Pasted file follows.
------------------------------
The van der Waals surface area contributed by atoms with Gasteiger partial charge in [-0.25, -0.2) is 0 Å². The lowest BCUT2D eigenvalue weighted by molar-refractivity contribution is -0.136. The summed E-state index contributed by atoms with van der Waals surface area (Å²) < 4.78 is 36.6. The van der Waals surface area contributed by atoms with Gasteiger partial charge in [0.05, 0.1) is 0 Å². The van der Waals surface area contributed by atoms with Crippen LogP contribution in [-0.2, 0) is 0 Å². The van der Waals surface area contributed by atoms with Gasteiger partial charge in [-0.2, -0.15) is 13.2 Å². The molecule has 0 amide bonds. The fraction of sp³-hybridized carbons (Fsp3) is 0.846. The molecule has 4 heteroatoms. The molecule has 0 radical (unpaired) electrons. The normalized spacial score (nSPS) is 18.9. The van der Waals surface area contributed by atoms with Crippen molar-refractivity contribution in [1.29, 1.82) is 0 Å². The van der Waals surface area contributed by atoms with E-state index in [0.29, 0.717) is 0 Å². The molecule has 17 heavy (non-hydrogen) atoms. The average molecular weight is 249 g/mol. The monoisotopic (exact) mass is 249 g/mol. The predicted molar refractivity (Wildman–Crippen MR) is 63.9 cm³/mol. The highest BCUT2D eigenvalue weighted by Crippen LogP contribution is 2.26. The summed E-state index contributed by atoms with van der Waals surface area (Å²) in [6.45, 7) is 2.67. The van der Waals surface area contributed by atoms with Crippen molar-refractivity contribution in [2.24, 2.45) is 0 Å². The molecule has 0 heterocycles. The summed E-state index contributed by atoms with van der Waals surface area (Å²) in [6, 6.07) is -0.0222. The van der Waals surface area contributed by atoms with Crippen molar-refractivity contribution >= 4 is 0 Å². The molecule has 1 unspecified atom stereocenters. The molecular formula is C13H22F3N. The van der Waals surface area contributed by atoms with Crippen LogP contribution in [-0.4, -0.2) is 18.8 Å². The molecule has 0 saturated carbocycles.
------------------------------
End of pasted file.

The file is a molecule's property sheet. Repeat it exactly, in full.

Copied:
The van der Waals surface area contributed by atoms with Gasteiger partial charge in [-0.25, -0.2) is 0 Å². The lowest BCUT2D eigenvalue weighted by molar-refractivity contribution is -0.136. The summed E-state index contributed by atoms with van der Waals surface area (Å²) < 4.78 is 36.6. The van der Waals surface area contributed by atoms with Gasteiger partial charge in [0.05, 0.1) is 0 Å². The van der Waals surface area contributed by atoms with Crippen LogP contribution in [-0.2, 0) is 0 Å². The van der Waals surface area contributed by atoms with Gasteiger partial charge in [-0.2, -0.15) is 13.2 Å². The molecule has 0 amide bonds. The fraction of sp³-hybridized carbons (Fsp3) is 0.846. The molecule has 4 heteroatoms. The molecule has 0 radical (unpaired) electrons. The normalized spacial score (nSPS) is 18.9. The van der Waals surface area contributed by atoms with Crippen molar-refractivity contribution in [1.29, 1.82) is 0 Å². The van der Waals surface area contributed by atoms with E-state index in [0.29, 0.717) is 0 Å². The molecule has 17 heavy (non-hydrogen) atoms. The average molecular weight is 249 g/mol. The monoisotopic (exact) mass is 249 g/mol. The predicted molar refractivity (Wildman–Crippen MR) is 63.9 cm³/mol. The highest BCUT2D eigenvalue weighted by Crippen LogP contribution is 2.26. The summed E-state index contributed by atoms with van der Waals surface area (Å²) in [6.45, 7) is 2.67. The van der Waals surface area contributed by atoms with Crippen molar-refractivity contribution in [2.24, 2.45) is 0 Å². The molecule has 0 heterocycles. The summed E-state index contributed by atoms with van der Waals surface area (Å²) in [6, 6.07) is -0.0222. The van der Waals surface area contributed by atoms with Crippen molar-refractivity contribution >= 4 is 0 Å². The molecule has 1 unspecified atom stereocenters. The molecular formula is C13H22F3N. The van der Waals surface area contributed by atoms with Crippen LogP contribution in [-0.4, -0.2) is 18.8 Å². The molecule has 0 saturated carbocycles.